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Paula Hayes takes on the racial underlayment in Van Jordan’s poetry in her essay, “Letting Science Tell the Story”.
Contemporary African American poet, A. Van Jordan, in his third collection of poems, Quantum Lyrics (2007), pursues matters of race by turning to the cultural history of science. As readers, we are swept into a labyrinth of science, physics, and mathematics, and in the very next breath we are met with science fiction, film and music. Unlikely and surprising characters, like Albert Einstein, Erwin Schrodinger, and Richard Feynman, walk beside DC Comics superheroes, Flash, the Atom, and the Green Lantern, as historical truth, subjective truth, and popular culture traverse the boundaries of time and space. Holding together such a diverse range of ideas is Van Jordan’s use of the montage.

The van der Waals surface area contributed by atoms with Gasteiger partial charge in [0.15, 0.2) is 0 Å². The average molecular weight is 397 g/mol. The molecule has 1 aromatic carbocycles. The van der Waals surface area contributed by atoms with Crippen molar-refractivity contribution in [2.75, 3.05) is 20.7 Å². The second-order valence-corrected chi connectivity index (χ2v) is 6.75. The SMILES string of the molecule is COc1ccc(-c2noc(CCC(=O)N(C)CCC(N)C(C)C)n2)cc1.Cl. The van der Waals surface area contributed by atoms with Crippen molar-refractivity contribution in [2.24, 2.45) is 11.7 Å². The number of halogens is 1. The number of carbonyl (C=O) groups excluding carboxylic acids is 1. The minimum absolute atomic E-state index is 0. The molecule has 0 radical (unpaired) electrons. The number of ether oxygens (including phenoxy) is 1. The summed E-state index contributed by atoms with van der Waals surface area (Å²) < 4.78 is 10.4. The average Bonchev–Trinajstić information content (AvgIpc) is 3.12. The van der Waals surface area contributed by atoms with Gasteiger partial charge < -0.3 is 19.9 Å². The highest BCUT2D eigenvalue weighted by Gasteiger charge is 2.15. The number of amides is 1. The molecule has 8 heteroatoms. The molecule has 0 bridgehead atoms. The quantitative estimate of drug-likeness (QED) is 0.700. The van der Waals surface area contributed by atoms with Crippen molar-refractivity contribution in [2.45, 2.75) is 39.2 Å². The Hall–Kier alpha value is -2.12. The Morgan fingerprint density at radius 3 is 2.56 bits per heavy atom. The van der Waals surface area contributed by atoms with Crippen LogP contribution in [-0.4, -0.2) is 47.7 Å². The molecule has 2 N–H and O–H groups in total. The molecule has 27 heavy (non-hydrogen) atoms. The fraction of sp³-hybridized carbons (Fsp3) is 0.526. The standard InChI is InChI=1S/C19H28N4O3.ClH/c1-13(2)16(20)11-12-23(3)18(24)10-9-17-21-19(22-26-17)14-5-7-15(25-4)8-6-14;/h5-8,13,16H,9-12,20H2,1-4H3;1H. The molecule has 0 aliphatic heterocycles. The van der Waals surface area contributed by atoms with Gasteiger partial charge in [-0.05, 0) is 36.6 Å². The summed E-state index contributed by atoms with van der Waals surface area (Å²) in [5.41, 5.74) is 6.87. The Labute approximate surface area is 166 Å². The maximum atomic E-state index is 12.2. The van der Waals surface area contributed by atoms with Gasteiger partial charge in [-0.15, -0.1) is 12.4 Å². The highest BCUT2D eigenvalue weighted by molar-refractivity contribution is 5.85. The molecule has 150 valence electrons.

Van Jordan positions his “Quantum Lyrics Montage,” a subset within the larger work of Quantum Lyrics, into a rich history of African American modernism; we may think, here, of Langston Hughes’s The Montage of a Dream Deferred, Derek Walcott’s Omeros, and the writings of Melvin Tolson and Amiri Baraka. In part because of the expansiveness of the form, the montage becomes a poetic tool for deconstructing American narratives on race and identity, whether self-identity or communal identity.